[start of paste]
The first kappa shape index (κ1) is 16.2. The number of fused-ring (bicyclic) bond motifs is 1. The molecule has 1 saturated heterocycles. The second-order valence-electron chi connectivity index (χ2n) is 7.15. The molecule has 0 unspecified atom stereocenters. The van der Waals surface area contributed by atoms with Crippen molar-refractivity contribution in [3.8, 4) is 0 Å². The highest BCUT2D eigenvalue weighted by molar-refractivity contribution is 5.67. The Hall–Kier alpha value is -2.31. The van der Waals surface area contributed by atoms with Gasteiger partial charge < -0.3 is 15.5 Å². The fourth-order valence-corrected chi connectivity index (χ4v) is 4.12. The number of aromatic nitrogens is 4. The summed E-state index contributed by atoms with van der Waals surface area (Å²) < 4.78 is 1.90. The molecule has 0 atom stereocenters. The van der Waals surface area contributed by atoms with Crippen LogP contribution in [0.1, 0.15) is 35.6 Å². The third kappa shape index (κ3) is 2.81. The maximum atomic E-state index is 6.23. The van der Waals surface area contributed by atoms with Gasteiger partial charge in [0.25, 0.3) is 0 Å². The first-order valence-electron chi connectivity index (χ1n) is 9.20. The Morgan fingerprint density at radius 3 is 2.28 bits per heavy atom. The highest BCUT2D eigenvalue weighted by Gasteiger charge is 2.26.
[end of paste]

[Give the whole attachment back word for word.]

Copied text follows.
The first kappa shape index (κ1) is 16.2. The number of fused-ring (bicyclic) bond motifs is 1. The molecule has 1 saturated heterocycles. The second-order valence-electron chi connectivity index (χ2n) is 7.15. The molecule has 0 unspecified atom stereocenters. The van der Waals surface area contributed by atoms with Crippen molar-refractivity contribution in [3.8, 4) is 0 Å². The highest BCUT2D eigenvalue weighted by molar-refractivity contribution is 5.67. The Hall–Kier alpha value is -2.31. The van der Waals surface area contributed by atoms with Gasteiger partial charge < -0.3 is 15.5 Å². The fourth-order valence-corrected chi connectivity index (χ4v) is 4.12. The number of aromatic nitrogens is 4. The summed E-state index contributed by atoms with van der Waals surface area (Å²) < 4.78 is 1.90. The molecule has 0 atom stereocenters. The van der Waals surface area contributed by atoms with Crippen LogP contribution in [0.1, 0.15) is 35.6 Å². The third kappa shape index (κ3) is 2.81. The maximum atomic E-state index is 6.23. The van der Waals surface area contributed by atoms with Gasteiger partial charge in [0.25, 0.3) is 0 Å². The first-order valence-electron chi connectivity index (χ1n) is 9.20. The Morgan fingerprint density at radius 3 is 2.28 bits per heavy atom. The highest BCUT2D eigenvalue weighted by Gasteiger charge is 2.26.